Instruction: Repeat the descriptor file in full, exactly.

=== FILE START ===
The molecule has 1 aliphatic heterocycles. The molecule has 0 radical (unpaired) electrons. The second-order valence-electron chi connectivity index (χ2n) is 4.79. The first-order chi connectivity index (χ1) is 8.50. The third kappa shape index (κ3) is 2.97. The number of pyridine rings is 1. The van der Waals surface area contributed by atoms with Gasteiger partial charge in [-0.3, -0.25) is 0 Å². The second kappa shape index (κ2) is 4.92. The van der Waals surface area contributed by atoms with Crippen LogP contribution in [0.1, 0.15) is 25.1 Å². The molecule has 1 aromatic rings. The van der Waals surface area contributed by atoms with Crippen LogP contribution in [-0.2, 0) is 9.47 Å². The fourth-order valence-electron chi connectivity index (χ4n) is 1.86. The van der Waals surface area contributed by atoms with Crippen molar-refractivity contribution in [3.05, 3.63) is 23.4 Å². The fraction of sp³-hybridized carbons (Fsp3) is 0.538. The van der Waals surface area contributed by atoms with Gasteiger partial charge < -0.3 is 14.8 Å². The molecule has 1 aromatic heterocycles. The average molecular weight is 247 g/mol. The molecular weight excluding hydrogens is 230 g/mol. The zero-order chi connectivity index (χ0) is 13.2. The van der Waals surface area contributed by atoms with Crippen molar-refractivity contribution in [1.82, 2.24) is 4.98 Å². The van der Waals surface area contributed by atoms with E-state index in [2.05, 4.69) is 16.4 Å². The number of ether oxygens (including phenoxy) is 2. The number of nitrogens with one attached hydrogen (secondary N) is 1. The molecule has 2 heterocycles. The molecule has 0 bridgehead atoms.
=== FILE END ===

The molecule has 1 aliphatic heterocycles. The molecule has 0 radical (unpaired) electrons. The second-order valence-electron chi connectivity index (χ2n) is 4.79. The first-order chi connectivity index (χ1) is 8.50. The third kappa shape index (κ3) is 2.97. The number of pyridine rings is 1. The van der Waals surface area contributed by atoms with Gasteiger partial charge in [-0.3, -0.25) is 0 Å². The second kappa shape index (κ2) is 4.92. The van der Waals surface area contributed by atoms with Crippen LogP contribution in [0.1, 0.15) is 25.1 Å². The molecule has 1 aromatic rings. The van der Waals surface area contributed by atoms with Crippen LogP contribution in [-0.2, 0) is 9.47 Å². The fourth-order valence-electron chi connectivity index (χ4n) is 1.86. The van der Waals surface area contributed by atoms with Crippen molar-refractivity contribution in [3.05, 3.63) is 23.4 Å². The fraction of sp³-hybridized carbons (Fsp3) is 0.538. The van der Waals surface area contributed by atoms with Gasteiger partial charge < -0.3 is 14.8 Å². The molecule has 1 aromatic heterocycles. The average molecular weight is 247 g/mol. The molecular weight excluding hydrogens is 230 g/mol. The zero-order chi connectivity index (χ0) is 13.2. The van der Waals surface area contributed by atoms with Crippen molar-refractivity contribution in [1.82, 2.24) is 4.98 Å². The van der Waals surface area contributed by atoms with E-state index in [2.05, 4.69) is 16.4 Å². The number of ether oxygens (including phenoxy) is 2. The number of nitrogens with one attached hydrogen (secondary N) is 1. The molecule has 2 heterocycles. The molecule has 0 bridgehead atoms.